‘Metroid: Samus Returns’ trailers show action-packed gameplay and new abilities

Watch the interstellar bounty hunter jump into combat in these two new Metroid: Samus Returns trailers, as the September release date for the upcoming 3DS game draws closer. A special edition version of the game will also be released.

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On my radar: Courtney Pine’s cultural highlights

The jazz pioneer on Mass Effect: Andromeda, Watford boxing star Anthony Joshua, Notting Hill carnival’s Panorama and a lovely frittata

Born in London in 1964, Courtney Pine began teaching himself the saxophone aged 14, later adding bass clarinet, flute and keyboard to his repertoire. One of Britain’s pre-eminent jazz artists, Pine has fused jazz with genres including reggae, drum’n’bass, hip-hop and jungle. His debut album, Journey to the Urge Within, entered the UK top 40 in 1986; since then he has released 17 more albums, including 1995’s Mercury-nominated Modern Day Jazz Stories and 2015’s Song (The Ballad Book). He was awarded an OBE in 2000 and a CBE in 2009 for services to jazz music. His latest album, Black Notes from the Deep, is released on 27 October on Freestyle Records and he tours the UK from September.

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Uncharted: The Lost Legacy shows that filmic games can still be screen magic

Naughty Dog’s long-running, much-garlanded series aces the Bechdel test and breaks new boundaries with two female leads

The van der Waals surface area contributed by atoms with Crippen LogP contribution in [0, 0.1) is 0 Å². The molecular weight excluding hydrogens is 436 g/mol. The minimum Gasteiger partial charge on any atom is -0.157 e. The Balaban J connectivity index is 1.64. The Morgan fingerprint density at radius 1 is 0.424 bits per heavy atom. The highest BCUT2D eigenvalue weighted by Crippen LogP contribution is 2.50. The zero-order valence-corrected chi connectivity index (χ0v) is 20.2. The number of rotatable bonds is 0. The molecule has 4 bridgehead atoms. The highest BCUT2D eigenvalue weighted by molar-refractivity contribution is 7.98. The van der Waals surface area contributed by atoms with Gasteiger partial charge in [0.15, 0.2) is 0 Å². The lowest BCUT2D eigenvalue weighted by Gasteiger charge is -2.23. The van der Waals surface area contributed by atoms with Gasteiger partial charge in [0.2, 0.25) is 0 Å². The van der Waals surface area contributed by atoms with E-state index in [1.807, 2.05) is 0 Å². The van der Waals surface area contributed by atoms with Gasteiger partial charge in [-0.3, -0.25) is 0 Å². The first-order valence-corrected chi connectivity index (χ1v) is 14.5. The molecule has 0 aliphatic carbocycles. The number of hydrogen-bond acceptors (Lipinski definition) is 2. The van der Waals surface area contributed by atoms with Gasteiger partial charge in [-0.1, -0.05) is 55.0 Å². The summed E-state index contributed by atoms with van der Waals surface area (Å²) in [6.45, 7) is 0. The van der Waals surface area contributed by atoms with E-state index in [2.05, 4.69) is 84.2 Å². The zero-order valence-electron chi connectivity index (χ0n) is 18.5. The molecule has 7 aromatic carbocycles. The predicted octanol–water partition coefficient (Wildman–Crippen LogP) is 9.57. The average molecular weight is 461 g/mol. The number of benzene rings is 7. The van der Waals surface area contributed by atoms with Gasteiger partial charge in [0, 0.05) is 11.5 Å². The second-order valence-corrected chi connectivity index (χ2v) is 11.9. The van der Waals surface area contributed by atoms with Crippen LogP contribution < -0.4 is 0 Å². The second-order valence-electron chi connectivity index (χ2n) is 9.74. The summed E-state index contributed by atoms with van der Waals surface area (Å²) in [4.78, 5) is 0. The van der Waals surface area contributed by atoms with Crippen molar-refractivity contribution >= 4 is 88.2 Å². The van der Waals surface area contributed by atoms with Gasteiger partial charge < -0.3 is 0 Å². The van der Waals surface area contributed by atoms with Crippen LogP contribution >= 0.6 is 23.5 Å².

Throughout the latter half of the 1990s, video games were often talked about as a looming threat to cinema. The advent of CD-Rom technology promoted the medium’s blocksome characters from avatars to actors, complete with lines of dialogue written by professional scriptwriters and spoken by performers loaned from TV and film. Soaring orchestral soundtracks backed three-act structures and, as games popped from 2D to 3D, the composition of scenes, lighting and lines of sight became concerns for digital directors as well as film.

At some point the trajectory shifted. Games still borrow filmic techniques, but the truly cinematic video game – that which seeks to mimic the characterisation, structure and run-time of a blockbuster movie – is endangered, squeezed out by world-conquering, team-based eSports on one side and, on the other, everlasting online worlds where the game’s geography expands to match the player’s wanderlust. Naughty Dog remains one of the few purveyors of the filmic game. The American studio’s flagship Uncharted series remains the final bastion of this expensive, sophisticated form of game-making, earning plaudits from Hollywood-preeners such as Bafta and the Writer’s Guild of America.

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